The collected data were organized, tabulated and statistically analyzed using statistical package for social sciences (SPSS) version 21 (SPSS Inc, Chicago, USA), running on IBM compatible computer. For qualitative data, frequency and percent distributions were calculated. For quantitative data, mean and standard error (SE) were calculated.


This study included a total of 42 short stature children under the age of 10 years old. They were divided into two equal groups, the GHD group (group I) and the ISS (group II). Both groups were matched regarding age in years (7.48 ± 1.66, 7.43 ± 1.47 respectively) as well as gender and family history. On the other both groups differed significantly regarding weight p ≤ 0.001, height p = 0.04, body mass index (BMI) p = 0.01 and bone age (p = 0.002)

GHD was more affected in bone age (4.57 ± 1.16 years), the SDS of height, and weight (-3.17 ± 0.17, -2.92 ± 0.27) respectively. However, BMI-SDS (-0.63 ± 0.07) was higher than the ISS group (-0.68 ± 0.06).

The ISS bone age, the SDS of height and weight were (5.71 ± 1.13 years, -2.59 ± 0.15, -2.75 ± 0.25) respectively.

There were statistically significant differences (p ≤ 0.001) between all of the growth hormone measurements after clonidine induction. The Peak GH concentration (GHmax) for the ISS group was nearly five times higher than the corresponding value in the other group (12.3 ± 0.62, 2.2 ± 0.25) ng/mL respectively.

There were statistically significant differences (p ≤ 0.001) between study groups regarding levels of insulin-like growth factor-1 and ghrelin, which was the expected physiological response (Fig. 1).

Figure 1.

Graph comparing study groups with Insulin-like growth factor-1 (p ≤ 0.001) and ghrelin (p ≤ 0.001).


The whole study population showed a strong negative statistically significant correlation between insulin-like growth factor-1 and ghrelin (r = -0.977, p-value ≤ 0.001) as well as between ghrelin and GHmax measurement in the whole study population (r = -0.993, p-value ≤ 0.001). However, there was a strong positive statistically significant correlation between IGF-1 and GHmax in the whole study population (r = 0.976, p-value ≤ 0.001).

There was a moderate positive statistically significant correlation between ghrelin and BMI in the whole study population (r = 0.419, p-value = 0.006). the correlation was preserved in GHD group (r = 0.500, p-value = 0.021). on the contrary in ISS group, there was a weak positive non-significant correlation between both variables (r = 0.106, p-value = 0.648) (Fig. 2).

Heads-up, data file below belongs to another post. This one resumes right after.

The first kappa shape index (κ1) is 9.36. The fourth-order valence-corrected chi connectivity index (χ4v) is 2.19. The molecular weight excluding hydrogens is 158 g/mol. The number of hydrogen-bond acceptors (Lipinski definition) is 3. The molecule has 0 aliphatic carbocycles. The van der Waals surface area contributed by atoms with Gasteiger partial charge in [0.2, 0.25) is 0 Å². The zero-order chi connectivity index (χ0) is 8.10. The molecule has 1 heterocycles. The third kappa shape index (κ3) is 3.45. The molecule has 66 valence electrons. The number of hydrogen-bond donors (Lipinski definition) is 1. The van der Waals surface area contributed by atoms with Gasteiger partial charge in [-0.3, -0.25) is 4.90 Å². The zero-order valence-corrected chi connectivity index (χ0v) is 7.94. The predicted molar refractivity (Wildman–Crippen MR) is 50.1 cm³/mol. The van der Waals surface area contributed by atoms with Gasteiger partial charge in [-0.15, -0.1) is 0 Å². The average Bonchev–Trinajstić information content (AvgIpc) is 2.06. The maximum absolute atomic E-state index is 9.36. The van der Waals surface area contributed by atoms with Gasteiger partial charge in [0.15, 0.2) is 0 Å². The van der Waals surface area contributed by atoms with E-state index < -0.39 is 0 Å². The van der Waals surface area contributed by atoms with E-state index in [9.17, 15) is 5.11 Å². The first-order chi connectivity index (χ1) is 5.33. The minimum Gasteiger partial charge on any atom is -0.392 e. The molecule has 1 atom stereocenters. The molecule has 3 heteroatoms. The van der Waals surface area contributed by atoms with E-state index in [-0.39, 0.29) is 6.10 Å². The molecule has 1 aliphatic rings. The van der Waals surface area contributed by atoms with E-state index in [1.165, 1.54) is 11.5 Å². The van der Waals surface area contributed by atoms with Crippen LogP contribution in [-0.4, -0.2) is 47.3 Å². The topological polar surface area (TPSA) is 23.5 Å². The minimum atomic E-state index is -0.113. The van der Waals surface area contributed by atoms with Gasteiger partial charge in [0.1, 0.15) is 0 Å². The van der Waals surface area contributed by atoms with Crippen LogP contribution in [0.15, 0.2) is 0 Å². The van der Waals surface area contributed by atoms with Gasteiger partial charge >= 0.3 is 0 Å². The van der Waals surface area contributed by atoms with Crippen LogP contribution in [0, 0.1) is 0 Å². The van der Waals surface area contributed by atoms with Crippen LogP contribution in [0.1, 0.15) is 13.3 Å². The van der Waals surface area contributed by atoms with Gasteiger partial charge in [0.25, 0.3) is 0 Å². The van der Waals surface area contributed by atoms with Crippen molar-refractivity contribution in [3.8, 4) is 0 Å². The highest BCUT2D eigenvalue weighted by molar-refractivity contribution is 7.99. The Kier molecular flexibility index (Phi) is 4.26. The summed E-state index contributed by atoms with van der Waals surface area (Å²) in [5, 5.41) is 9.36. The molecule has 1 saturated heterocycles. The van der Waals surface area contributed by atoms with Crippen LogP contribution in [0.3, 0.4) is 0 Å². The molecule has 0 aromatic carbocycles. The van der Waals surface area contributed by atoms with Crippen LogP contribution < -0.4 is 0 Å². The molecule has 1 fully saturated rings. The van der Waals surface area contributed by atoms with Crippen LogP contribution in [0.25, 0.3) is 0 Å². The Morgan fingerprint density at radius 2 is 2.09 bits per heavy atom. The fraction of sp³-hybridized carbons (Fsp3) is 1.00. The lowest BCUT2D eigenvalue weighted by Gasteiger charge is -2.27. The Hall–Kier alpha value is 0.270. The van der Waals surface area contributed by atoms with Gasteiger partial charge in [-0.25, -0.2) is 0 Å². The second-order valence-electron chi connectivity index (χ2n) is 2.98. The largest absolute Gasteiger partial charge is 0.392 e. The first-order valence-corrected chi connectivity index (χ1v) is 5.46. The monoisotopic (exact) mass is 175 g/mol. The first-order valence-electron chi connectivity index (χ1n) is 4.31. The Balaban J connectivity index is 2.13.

Figure 2.

Scatterplots showing the relation between ghrelin and body mass index in the whole population and each study group, separately.


The correlation between IGF-1 and BMI revealed a weak positive non-significant correlation the whole study population (r = 0.276, p-value = 0.077). as well as in GHD group (r = 0.144, p = 0.534) There is a weak negative non-significant correlation between both variables in ISS group (r = -0.255, p-value = 0.265) (Fig. 3).

Figure 3.

Scatterplots showing the relation between insulin-like growth factor-1 and body mass index in the whole study population and each study group, separately.


The blunted response of ghrelin with no significant compensatory response may play a role in the pathogenesis of ISS.

There was no significant correlation with the other different variables of the study in the separate study groups except TSH which showed a negative significant correlation with the IGF-1 in the ISS group only (r = -0.630, p = 0.002) (Table 1).

Table 1.

Correlations between Insulin-like growth factor-1 and ghrelin, and other study variables in each study group.

GroupsGrowth hormone-deficientIdiopathic short stature
Variables  Parameters  Insulin-like growth factor-1 (ng/dL)  Ghrelin (pg/mL)  Insulin-like growth factor-1 (ng/dL)  Ghrelin (pg/mL) 
Age (years)  r  -0.098  -0.419  -0.031  -0.307 
  p-value  0.673  0.059  0.893  0.175 
Height (SDS)  r  -0.325  -0.069  0.090  -0.134 
  p-value  0.151  0.767  0.698  0.562 
Weight (SDS)  r  0.217  -0.087  -0.069  0.038 
  p-value  0.346  0.708  0.767  0.870 
BMI (SDS)  r  0.144  0.500  -0.255  0.106 
  p-value  0.534  0.021  0.265  0.648 
Bone age (years)  r  0.275  -0.118  -0.031  -0.307 
  p-value  0.228  0.609  0.893  0.175 
Hemoglobin (g/dL)  r  0.187  -0.237  0.015  0.331 
  p-value  0.417  0.301  0.950  0.143 
GHBasal (ng/mL)  r  0.103  0.201  -0.162  0.260 
  p-value  0.655  0.382  0.483  0.255 
GHmax (ng/mL)  r  -0.096  0.052  -0.003  -0.243 
  p-value  0.679  0.824  0.990  0.288 
IGF-1 (ng/dL)  r  1.000  0.094  1.000  -0.170 
  p-value  0.685  0.462 
Ghrelin (pg/mL)  r  0.094  1.000  -0.170  1.000 
  p-value  0.685  0.462 
TSH (mIU/L)  r  -0.029  0.126  -0.630  -0.024 
  p-value  0.899  0.585  0.002  0.918 

SDS, standard deviation score. GHBasal, growth hormone measurement at time “0”. GHmax, Peak GH concentration. TSH, thyroid-stimulating hormone. BMI, Body mass index. IGF-1, Insulin-like growth factor-1.


The role of endogenous ghrelin in the growth process of children is unclear. Ghrelin is one of the key hormones that influence the secretion of growth hormone with a significant orexigenic effect and accordingly metabolic effect.6

This study was conducted to determine the role of endogenous ghrelin as a pleiotropic hormone that may influence the growth in children with idiopathic short stature, versus those who are growth hormone deficiency. In the current study, it was obvious that the height is more affected in GHD group as expected, but the BMI is less affected in comparison to the ISS group.